I’m Harper Fox, and today I’ll be talking about the strangers-to-lovers theme in my latest release from Samhain Publishing, Cold Fusion.
I come to the strangers-to-lovers trope from a specialised point of view. I need to convince my readers that it can happen like a thunderbolt, but I don’t need to start by convincing myself. I first saw the love of my life across a crowded university hallway, and before I’d even found out her name, I knew she was the one. We just celebrated our thirtieth anniversary, so that was a pretty good call.
I know I’ve been ridiculously fortunate, but that’s why I can approach a book like Cold Fusion with the belief that two people who are made for each other can overcome the obstacles between them and find their own ever-after. In a relatively short space of time, too – thirteen days, in Mallory and Vivian’s case. In fact the trope is almost enemies-to-lovers – Mal is brusque, impatient, tactless, and bursts in upon Viv’s controlled scientific world like a hurricane. He’s exactly the wrong type of guy for Viv, whose life is shaped by Asperger Syndrome, and who copes by setting rigid controls on his environment.
In fact it was the contrast and conflict between these two that gave me the key to their relationship. Mal has never come across a person with Asperger’s before, and like many people, thinks of Viv’s condition as something that’s “wrong” with him, a disease that perhaps can be cured. Although Viv is desperately inhibited, his father has taught him never to feel ashamed of who he is, and during his early clashes with Mal, Viv gives him a sharp education on the subject of relating to an autistic genius. And Mal is so bruised from his recent encounters with “normal” people in his own world that he’s more than willing to learn. It doesn’t take him long to understand Viv’s value and gifts, and once he does, he turns all his considerable energies to protecting him.
Extreme circumstances always give a writer scope for accelerating/intensifying the progress of new relationships, and I wanted to show these two very different souls in the hothouse of isolation. “Hothouse” is precisely the wrong word, though – they take refuge in a remote Scottish croft that once belonged to Mal’s aunt, and are promptly snowed in. No mobile access, no internet: just the two of them, struggling past each other’s boundaries to find the dawning attraction beneath. Viv’s oddities have brought him into his mid-twenties a virgin, gorgeous as he is, and to Mallory falls the task of tenderly deflowering him, all the while accepting more and more that this brilliant man, for all his inhibitions, requires no alteration or “cure”.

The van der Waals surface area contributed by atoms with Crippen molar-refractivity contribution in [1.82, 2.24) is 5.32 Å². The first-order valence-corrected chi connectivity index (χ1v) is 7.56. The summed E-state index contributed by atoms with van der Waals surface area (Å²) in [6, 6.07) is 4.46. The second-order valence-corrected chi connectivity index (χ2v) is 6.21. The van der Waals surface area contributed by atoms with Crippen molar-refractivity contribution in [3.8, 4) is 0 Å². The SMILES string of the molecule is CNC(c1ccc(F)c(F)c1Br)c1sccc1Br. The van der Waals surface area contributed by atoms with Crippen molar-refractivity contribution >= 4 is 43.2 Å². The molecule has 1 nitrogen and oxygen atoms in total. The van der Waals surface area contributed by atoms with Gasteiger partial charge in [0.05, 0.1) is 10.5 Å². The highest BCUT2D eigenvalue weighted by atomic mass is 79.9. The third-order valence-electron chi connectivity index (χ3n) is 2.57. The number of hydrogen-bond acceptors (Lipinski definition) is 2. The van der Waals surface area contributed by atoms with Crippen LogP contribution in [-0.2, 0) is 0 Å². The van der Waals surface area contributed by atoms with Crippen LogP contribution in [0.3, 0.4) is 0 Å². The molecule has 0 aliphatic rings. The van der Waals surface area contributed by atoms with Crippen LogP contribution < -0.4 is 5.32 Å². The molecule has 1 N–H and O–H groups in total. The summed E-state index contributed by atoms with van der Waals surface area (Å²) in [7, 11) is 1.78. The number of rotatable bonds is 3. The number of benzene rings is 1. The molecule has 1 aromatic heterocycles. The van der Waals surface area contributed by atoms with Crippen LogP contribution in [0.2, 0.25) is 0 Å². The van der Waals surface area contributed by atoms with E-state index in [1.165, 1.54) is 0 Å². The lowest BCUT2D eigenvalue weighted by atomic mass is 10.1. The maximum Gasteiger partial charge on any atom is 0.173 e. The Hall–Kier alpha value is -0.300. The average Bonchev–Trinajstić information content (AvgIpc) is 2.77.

I loved writing this book. It was as if Mal and Viv had been alive for years in my head, quietly gestating, and although I had to plot and plan to create the scaffold of their story, their character development was almost effortless, as was their romance. I don’t want to give too much away, but another significant factor in their strangers-to-lovers journey is Viv’s illness – the real thing that’s wrong with him, not the Asperger’s. It often takes the shock of loss to make us realise what we have, and Mallory is only just beginning to realise his treasure in Viv when the shadow falls. So all of these influences – the conflicting/conjoining nature of the guys themselves, their shared flight from danger, the hothouse in the snowdrifts, and the fear of sudden loss – came together to unite my leading men in a romance whose development felt natural and easy to me (though perhaps not to them) as I spun out the tale. I hope everyone who reads Cold Fusion will enjoy that tale as much as I did, and believe as I do that a zero-to-forever love can exist, when the right people meet in the right place.
I’d like to say thanks to Trent at EverAfter Romance for hosting me here today, and to take this opportunity of wishing all of you the very best for a wonderful 2016.
Harper Fox is the author of many critically acclaimed M/M Romance novels, including Stonewall Book Award-nominated Scrap Metal and Brothers Of The Wild North Sea, Publishers Weekly Best Book 2013. Her novels and novellas are powerfully sensual, with a dynamic of strongly developed characters finding love and a forever future – after an appropriate degree of turmoil. She loves to show the romance implicit in everyday life, and she writes a sharp action scene too.